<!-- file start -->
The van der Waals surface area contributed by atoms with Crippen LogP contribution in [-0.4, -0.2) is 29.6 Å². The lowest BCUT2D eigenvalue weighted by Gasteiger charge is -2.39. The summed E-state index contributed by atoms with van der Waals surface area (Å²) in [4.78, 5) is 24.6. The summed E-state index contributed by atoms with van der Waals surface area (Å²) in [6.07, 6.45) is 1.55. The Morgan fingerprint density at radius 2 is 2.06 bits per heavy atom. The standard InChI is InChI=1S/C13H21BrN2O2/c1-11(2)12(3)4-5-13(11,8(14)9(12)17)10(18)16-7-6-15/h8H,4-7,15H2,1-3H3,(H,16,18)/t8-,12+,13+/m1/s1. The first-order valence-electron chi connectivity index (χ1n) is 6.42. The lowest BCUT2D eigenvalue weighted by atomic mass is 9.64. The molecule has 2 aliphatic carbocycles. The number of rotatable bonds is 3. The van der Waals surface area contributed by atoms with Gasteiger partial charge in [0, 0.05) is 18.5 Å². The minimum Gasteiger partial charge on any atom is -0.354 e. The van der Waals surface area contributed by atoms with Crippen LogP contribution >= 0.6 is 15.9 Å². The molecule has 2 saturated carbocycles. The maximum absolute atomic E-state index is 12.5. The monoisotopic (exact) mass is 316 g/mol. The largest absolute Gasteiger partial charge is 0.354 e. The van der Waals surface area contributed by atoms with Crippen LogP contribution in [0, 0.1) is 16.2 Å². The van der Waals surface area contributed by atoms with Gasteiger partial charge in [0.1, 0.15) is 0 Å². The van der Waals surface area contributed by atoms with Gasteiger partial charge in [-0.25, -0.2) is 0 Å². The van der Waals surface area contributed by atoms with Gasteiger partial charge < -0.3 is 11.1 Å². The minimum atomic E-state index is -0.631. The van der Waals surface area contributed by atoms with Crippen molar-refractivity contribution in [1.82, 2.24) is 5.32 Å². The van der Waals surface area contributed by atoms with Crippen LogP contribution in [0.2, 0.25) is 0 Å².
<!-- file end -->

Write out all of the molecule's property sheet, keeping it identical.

The van der Waals surface area contributed by atoms with Crippen LogP contribution in [-0.4, -0.2) is 29.6 Å². The lowest BCUT2D eigenvalue weighted by Gasteiger charge is -2.39. The summed E-state index contributed by atoms with van der Waals surface area (Å²) in [4.78, 5) is 24.6. The summed E-state index contributed by atoms with van der Waals surface area (Å²) in [6.07, 6.45) is 1.55. The Morgan fingerprint density at radius 2 is 2.06 bits per heavy atom. The standard InChI is InChI=1S/C13H21BrN2O2/c1-11(2)12(3)4-5-13(11,8(14)9(12)17)10(18)16-7-6-15/h8H,4-7,15H2,1-3H3,(H,16,18)/t8-,12+,13+/m1/s1. The first-order valence-electron chi connectivity index (χ1n) is 6.42. The lowest BCUT2D eigenvalue weighted by atomic mass is 9.64. The molecule has 2 aliphatic carbocycles. The number of rotatable bonds is 3. The van der Waals surface area contributed by atoms with Gasteiger partial charge in [0, 0.05) is 18.5 Å². The minimum Gasteiger partial charge on any atom is -0.354 e. The van der Waals surface area contributed by atoms with Crippen LogP contribution >= 0.6 is 15.9 Å². The molecule has 2 saturated carbocycles. The maximum absolute atomic E-state index is 12.5. The monoisotopic (exact) mass is 316 g/mol. The largest absolute Gasteiger partial charge is 0.354 e. The van der Waals surface area contributed by atoms with Crippen LogP contribution in [0, 0.1) is 16.2 Å². The van der Waals surface area contributed by atoms with Gasteiger partial charge in [0.1, 0.15) is 0 Å². The van der Waals surface area contributed by atoms with Gasteiger partial charge in [-0.25, -0.2) is 0 Å². The van der Waals surface area contributed by atoms with Gasteiger partial charge < -0.3 is 11.1 Å². The minimum atomic E-state index is -0.631. The van der Waals surface area contributed by atoms with Crippen molar-refractivity contribution in [1.82, 2.24) is 5.32 Å². The van der Waals surface area contributed by atoms with Crippen LogP contribution in [0.2, 0.25) is 0 Å².